Four Tests in Three Summers: Assessing visitor preferences in handhelds at SFMOMA
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Four Tests in Three Summers: Assessing visitor preferences in handhelds at SFMOMA

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Talk given at Tate Handheld Symposium, Sept. 5, 2008.

Talk given at Tate Handheld Symposium, Sept. 5, 2008.

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Four Tests in Three Summers: Assessing visitor preferences in handhelds at SFMOMA Four Tests in Three Summers: Assessing visitor preferences in handhelds at SFMOMA Presentation Transcript

  • Four Tests in Three Summers: Assessing visitor preferences in handhelds at SFMOMA Peter Samis Associate Curator, Interpretation San Francisco Museum of Modern Art Tate Handheld Symposium • 5 Sept. 2008
  • Case Study: Matthew Barney .
  • Matthew Barney sculptures in the gallery
  • Our problem: subtract the man/film from the gallery, and… How to make the mute plastic speak?
  • Traditionally, this would have been cause for a multimedia feature. … online, by the galleries, in the Koret Center.
  • To this, we added multiple format audio tours:
    • Podcast: download from home
    • Gallery X-plorer: rent in Atrium
    • Cell phone: turn on in show
    Collaboration with Antenna Audio to develop content for all three.
  • Downloadable podcast map
  • Cell phone promotional card - collab w/ Guide by Cell
  • At first, we thought we were setting out to measure visitor preferences for three different types of audio tours. And we did that.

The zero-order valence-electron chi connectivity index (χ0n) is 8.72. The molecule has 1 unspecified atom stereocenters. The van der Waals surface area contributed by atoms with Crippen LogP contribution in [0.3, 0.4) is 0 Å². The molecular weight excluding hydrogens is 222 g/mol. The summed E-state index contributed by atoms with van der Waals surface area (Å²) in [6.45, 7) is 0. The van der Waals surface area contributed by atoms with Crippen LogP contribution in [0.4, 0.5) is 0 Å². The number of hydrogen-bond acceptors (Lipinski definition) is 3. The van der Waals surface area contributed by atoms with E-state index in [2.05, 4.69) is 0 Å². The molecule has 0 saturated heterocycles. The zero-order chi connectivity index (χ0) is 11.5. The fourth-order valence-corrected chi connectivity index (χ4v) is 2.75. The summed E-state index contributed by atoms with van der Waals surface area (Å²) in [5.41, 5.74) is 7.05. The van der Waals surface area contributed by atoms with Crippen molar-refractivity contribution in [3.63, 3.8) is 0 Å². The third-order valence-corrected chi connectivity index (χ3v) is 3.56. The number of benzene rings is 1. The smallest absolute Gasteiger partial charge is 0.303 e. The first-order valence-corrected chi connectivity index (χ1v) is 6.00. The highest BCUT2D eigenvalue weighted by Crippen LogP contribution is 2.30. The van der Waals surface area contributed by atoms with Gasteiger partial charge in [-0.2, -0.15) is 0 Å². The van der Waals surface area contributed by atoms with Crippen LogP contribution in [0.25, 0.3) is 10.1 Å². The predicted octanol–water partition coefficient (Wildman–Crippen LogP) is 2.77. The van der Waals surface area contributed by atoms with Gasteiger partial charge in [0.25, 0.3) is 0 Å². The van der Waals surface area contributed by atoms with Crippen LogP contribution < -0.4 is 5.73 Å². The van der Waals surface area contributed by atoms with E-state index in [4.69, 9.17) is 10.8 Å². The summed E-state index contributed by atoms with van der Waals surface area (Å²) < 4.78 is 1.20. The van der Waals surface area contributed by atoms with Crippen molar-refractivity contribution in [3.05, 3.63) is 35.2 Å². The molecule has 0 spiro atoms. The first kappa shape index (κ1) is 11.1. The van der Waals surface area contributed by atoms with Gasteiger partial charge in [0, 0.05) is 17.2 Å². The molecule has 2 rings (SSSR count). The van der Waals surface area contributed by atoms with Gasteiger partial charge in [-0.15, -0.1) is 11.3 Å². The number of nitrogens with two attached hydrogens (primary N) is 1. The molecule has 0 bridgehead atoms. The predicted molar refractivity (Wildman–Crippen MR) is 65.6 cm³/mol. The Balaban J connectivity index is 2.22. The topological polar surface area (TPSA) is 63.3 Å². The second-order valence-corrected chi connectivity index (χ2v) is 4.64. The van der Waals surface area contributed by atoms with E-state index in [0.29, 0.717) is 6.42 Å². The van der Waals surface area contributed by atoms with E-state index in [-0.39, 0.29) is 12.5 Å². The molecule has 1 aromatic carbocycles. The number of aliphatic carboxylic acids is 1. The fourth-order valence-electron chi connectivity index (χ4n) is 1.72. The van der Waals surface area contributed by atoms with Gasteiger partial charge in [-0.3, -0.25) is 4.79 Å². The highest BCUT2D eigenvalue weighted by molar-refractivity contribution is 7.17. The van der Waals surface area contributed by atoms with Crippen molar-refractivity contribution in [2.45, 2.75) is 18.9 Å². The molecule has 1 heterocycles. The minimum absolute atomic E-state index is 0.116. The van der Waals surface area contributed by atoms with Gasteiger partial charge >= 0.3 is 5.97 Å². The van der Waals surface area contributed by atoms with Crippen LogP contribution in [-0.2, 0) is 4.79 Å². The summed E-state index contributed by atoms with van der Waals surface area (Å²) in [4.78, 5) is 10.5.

• What did we find out?
    • There is no clear winner
    • Traditional devices skew older
    • iPods and cell phones seem to skew younger *
    • Visitors appreciate multiple experience options
    * statistics not fully conclusive
  • Different devices support different touring styles :
    • Cell phones averaged 4.6 stops out of 10, indicating à la carte, on demand use
    • iPods and traditional audio tour devices averaged 70-80% stop use : a more immersive , custom experience
    In fact, iPod and traditional headset tour users had more in common than these users might suspect…
  • Those who chose the iPod and cell phone formats rated them more highly than traditional headset tour users rated theirs. (although the content was identical!)
  • Phone logs enabled us to see patterns in where visitors wanted information most: (or perhaps where they or could find the labels!)
  • In fact, GuideBy Cell now mashes up area codes and Google Maps to reveal where visitors are from:
  • Stats: Cell-phone Tours
    • Good News: Guide by Cell records
    • 1st exhibition with over 10,000 calls
    • Average message selection in other museums is only 33%
    • Bad News:
    • Still only averaging 45 visitors/day
    • Only 3.7% of exhibition visitors
  • So somewhere along the way, the target shifted.
  • The elephant in the room is that: The vast majority of our visitors do not use technology during their museum visit. So how do we reach them?
  • If our goal is to use technology, we may just nod and move on . But if our goal is to enhance visitor experience, we have to think larger.